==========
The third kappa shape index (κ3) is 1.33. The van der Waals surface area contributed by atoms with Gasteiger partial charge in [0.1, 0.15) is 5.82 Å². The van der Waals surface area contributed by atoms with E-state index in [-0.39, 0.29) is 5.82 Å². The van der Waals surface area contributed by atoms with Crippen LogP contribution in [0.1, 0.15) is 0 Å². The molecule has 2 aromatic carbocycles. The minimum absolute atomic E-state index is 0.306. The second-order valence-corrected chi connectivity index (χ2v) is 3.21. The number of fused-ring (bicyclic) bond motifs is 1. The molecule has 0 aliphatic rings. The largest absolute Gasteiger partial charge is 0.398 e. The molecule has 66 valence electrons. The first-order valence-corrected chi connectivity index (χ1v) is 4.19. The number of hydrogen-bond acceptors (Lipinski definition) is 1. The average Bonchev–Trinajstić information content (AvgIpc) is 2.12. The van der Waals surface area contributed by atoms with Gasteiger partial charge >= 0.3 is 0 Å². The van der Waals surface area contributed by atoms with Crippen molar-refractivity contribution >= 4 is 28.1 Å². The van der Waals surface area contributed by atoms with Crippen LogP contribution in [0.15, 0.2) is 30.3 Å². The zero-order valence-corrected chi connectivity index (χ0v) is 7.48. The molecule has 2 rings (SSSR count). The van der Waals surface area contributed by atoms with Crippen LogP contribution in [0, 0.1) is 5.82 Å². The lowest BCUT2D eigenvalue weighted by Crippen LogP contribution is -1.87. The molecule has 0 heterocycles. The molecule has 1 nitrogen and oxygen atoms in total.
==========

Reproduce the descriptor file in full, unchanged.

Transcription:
The third kappa shape index (κ3) is 1.33. The van der Waals surface area contributed by atoms with Gasteiger partial charge in [0.1, 0.15) is 5.82 Å². The van der Waals surface area contributed by atoms with E-state index in [-0.39, 0.29) is 5.82 Å². The van der Waals surface area contributed by atoms with Crippen LogP contribution in [0.1, 0.15) is 0 Å². The molecule has 2 aromatic carbocycles. The minimum absolute atomic E-state index is 0.306. The second-order valence-corrected chi connectivity index (χ2v) is 3.21. The number of fused-ring (bicyclic) bond motifs is 1. The molecule has 0 aliphatic rings. The largest absolute Gasteiger partial charge is 0.398 e. The molecule has 66 valence electrons. The first-order valence-corrected chi connectivity index (χ1v) is 4.19. The number of hydrogen-bond acceptors (Lipinski definition) is 1. The average Bonchev–Trinajstić information content (AvgIpc) is 2.12. The van der Waals surface area contributed by atoms with Gasteiger partial charge >= 0.3 is 0 Å². The van der Waals surface area contributed by atoms with Crippen molar-refractivity contribution >= 4 is 28.1 Å². The van der Waals surface area contributed by atoms with Crippen LogP contribution in [0.15, 0.2) is 30.3 Å². The zero-order valence-corrected chi connectivity index (χ0v) is 7.48. The molecule has 2 rings (SSSR count). The van der Waals surface area contributed by atoms with Crippen LogP contribution in [0, 0.1) is 5.82 Å². The lowest BCUT2D eigenvalue weighted by Crippen LogP contribution is -1.87. The molecule has 0 heterocycles. The molecule has 1 nitrogen and oxygen atoms in total.